If the diagonals are only perpendicular and not congruent, it is a rhombus.

If the diagonals are congruent and not perpendicular, it is a rectange, $\S 90(1)$.

ReplyOptionsExercise 179:

In a right triangle, the median to the hypotenuse is congruent to half of it.Let the right triangle be $\triangle ABC$. Construct the midline $EF$ parallel to base $BC$, $\S 95$.

$AE = BE$, $\angle AEF = \angle ABC = d$, $\angle AEF = \angle BEF$, $\S 22$) supplementary angles.

$\triangle AEF = \triangle BEF$, $\S 40(1) SAS$. $AF = BF$.

ReplyOptionsAlternatively, we could have drawn a median from E to a point K along AF, and also a median from E to a point K' along BF. By the SAS-test, triangle AEF is congruent to triangle EBF, so the medians (EK and EK') are also congruent by the ASA-test (since congruence of AEF and EBF implies congruence of angles EFA and EFB, EF is common, and the other sides enclosing those angles (FK and EK') are congruent as halves of respectively congruent sides). Therefore, since E is the midpoint of AB by construction, and K' is also a midpoint of FB, EK = EK' = half of AF by the midline theorem.

ReplyOptionsExercise 180:

Conversely, if a median is congruent to a half of the side it bisects, then the triangle is right.Let the triangle be $\triangle ABC$, median to $AC$ is $BD$. Given $BD = AD = CD$.

Connect the midpoint of $AB$, $E$, to the median point $D$. $ED$ is the midline and parallel to the base $BC$, $\S 95$.

$\triangle ADB$ is isoceles, $\S 33$, and the base angles, $\angle DAE$ and $\angle DBE$, are congruent, $\S 35(2)$.

$\triangle EAD = \triangle EBD$ by $\S 40(1) SAS$. $\angle AED = \angle BED$, but these are supplementary angles ($\S 22$) and must be each congruent to $d$.

$ED$ is perpendicular to $AB$ and also parallel to $BC$. $\S 73(3)$ - $\angle DEB$ and $\angle CBE$ are same side interior angles whose sum is $2d$.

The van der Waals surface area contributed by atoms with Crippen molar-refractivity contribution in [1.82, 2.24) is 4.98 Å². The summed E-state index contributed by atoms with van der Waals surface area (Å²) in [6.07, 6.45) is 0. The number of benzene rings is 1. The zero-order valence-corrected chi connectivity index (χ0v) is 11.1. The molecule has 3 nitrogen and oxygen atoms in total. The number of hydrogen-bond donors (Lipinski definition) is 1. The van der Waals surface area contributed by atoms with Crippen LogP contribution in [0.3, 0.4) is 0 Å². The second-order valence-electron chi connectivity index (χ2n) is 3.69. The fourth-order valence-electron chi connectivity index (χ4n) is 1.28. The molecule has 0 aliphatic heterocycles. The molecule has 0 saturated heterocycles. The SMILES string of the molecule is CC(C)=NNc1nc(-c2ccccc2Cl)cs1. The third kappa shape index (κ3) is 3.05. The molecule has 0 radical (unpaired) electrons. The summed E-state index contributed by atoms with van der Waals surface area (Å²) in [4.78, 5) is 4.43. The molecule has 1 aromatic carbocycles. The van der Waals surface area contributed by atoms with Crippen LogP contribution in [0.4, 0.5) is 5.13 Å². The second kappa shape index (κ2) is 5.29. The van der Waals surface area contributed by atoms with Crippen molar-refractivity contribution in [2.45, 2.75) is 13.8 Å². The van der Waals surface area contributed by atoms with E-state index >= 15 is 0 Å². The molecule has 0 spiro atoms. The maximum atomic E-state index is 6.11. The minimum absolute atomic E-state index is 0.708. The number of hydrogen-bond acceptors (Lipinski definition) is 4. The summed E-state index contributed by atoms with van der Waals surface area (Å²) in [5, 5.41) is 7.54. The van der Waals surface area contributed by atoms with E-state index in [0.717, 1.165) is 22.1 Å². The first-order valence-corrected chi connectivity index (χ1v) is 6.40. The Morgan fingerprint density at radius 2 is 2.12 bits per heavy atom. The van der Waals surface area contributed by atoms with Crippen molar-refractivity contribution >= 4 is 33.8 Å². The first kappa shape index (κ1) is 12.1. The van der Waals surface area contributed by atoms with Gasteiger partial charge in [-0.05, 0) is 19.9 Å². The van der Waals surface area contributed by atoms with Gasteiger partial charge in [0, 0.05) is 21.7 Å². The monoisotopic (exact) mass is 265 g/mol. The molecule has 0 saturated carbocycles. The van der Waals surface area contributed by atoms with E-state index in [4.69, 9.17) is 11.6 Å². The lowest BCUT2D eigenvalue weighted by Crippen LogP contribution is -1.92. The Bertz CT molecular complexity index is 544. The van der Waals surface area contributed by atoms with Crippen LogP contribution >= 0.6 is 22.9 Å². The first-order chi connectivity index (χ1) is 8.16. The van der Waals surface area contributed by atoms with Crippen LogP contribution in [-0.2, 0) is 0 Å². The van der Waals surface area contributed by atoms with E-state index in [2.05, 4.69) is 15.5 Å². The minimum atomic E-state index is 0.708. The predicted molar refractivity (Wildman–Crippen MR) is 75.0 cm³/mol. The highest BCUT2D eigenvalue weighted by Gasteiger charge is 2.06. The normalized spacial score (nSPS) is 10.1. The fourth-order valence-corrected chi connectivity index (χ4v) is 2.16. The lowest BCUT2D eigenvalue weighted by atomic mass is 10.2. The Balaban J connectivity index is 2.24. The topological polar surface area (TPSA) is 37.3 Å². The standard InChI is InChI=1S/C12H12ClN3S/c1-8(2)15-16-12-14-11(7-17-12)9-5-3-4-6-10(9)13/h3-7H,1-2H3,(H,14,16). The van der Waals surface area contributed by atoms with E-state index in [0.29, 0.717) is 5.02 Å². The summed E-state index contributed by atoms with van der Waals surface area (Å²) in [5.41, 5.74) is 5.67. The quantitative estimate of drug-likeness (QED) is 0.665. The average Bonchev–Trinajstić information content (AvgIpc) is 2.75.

$\angle CBE = d$, $\triangle ABC$ is right, $\S 33$.

ReplyOptionsExercise 181:

In a right triangle, the median and the altitude drawn to the hypotenuse make an angle congruent to the difference of the acute angles of the triangle.In the isoceles right triangle, the median and altitude are one in the same, so this angle would be 0. In this case the acute angle different would be: $\frac{1}{2}d - \frac{1}{2}d = 0$.

Let the right triangle be $\triangle ABC$, median $BD$, and altitude $BE$. Angle made by median and altitude is $\angle DBE$.

$\S 81$) Angle sum of a triangle is $2d$. Acute angles $\angle BAC = \angle BCA = d$ because the third angle is right.

#179) $BD = AD = CD$. $\triangle ADB is isoceles, [[$ \S 33$, and its base angles are congruent, $\angle DAB = \angle DBA$, $\S 35(2)$.

$\triangle BDC$ is isoceles, $\angle DBC = \angle DCB$.

$\triangle BEC$ is right as given. $\angle EBC = d - \angle ECB$. $\angle BCA = \angle ECB = \angle DCB$. $\angle BAC = d - \angle BCA$.

Thus, $\angle EBC = \angle BAC$. $\angle DBC = \angle DBE (the angle between the median and altitude) + \angle EBC$.

$\angle DBC - \angle EBC = \angle DBE$, which is the same as $\angle DCB - \angle BAC = \angle DBE$ and what was to be proved.